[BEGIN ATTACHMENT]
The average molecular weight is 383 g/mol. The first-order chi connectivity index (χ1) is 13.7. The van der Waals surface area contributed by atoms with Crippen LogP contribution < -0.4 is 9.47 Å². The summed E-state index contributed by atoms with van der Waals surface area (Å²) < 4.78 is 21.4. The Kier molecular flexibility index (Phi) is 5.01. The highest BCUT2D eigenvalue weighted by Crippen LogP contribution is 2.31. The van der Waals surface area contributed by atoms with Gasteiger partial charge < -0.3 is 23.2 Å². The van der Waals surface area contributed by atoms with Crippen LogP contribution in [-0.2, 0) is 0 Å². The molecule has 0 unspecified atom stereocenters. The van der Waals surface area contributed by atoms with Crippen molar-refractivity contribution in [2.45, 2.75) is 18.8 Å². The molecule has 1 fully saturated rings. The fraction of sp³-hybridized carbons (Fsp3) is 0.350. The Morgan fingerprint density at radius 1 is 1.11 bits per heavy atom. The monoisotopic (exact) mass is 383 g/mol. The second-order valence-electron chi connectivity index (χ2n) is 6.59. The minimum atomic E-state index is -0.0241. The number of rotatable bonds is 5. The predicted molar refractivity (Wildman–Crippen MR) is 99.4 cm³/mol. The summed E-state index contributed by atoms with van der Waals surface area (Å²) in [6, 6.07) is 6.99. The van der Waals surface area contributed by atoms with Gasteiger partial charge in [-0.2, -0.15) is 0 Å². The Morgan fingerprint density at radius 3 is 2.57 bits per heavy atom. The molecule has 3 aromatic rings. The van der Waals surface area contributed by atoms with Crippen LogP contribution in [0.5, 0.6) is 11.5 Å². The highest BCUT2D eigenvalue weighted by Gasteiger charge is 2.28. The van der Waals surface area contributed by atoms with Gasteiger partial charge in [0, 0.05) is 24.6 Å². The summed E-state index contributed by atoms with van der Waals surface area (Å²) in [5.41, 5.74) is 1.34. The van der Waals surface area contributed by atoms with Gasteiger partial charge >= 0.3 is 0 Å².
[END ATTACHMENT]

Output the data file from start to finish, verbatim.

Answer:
The average molecular weight is 383 g/mol. The first-order chi connectivity index (χ1) is 13.7. The van der Waals surface area contributed by atoms with Crippen LogP contribution < -0.4 is 9.47 Å². The summed E-state index contributed by atoms with van der Waals surface area (Å²) < 4.78 is 21.4. The Kier molecular flexibility index (Phi) is 5.01. The highest BCUT2D eigenvalue weighted by Crippen LogP contribution is 2.31. The van der Waals surface area contributed by atoms with Gasteiger partial charge < -0.3 is 23.2 Å². The van der Waals surface area contributed by atoms with Crippen LogP contribution in [-0.2, 0) is 0 Å². The molecule has 0 unspecified atom stereocenters. The van der Waals surface area contributed by atoms with Crippen molar-refractivity contribution in [2.45, 2.75) is 18.8 Å². The molecule has 1 fully saturated rings. The fraction of sp³-hybridized carbons (Fsp3) is 0.350. The Morgan fingerprint density at radius 1 is 1.11 bits per heavy atom. The monoisotopic (exact) mass is 383 g/mol. The second-order valence-electron chi connectivity index (χ2n) is 6.59. The minimum atomic E-state index is -0.0241. The number of rotatable bonds is 5. The predicted molar refractivity (Wildman–Crippen MR) is 99.4 cm³/mol. The summed E-state index contributed by atoms with van der Waals surface area (Å²) in [6, 6.07) is 6.99. The van der Waals surface area contributed by atoms with Gasteiger partial charge in [-0.2, -0.15) is 0 Å². The Morgan fingerprint density at radius 3 is 2.57 bits per heavy atom. The molecule has 3 aromatic rings. The van der Waals surface area contributed by atoms with Crippen LogP contribution in [0.5, 0.6) is 11.5 Å². The highest BCUT2D eigenvalue weighted by Gasteiger charge is 2.28. The van der Waals surface area contributed by atoms with Gasteiger partial charge in [0, 0.05) is 24.6 Å². The summed E-state index contributed by atoms with van der Waals surface area (Å²) in [5.41, 5.74) is 1.34. The van der Waals surface area contributed by atoms with Gasteiger partial charge >= 0.3 is 0 Å².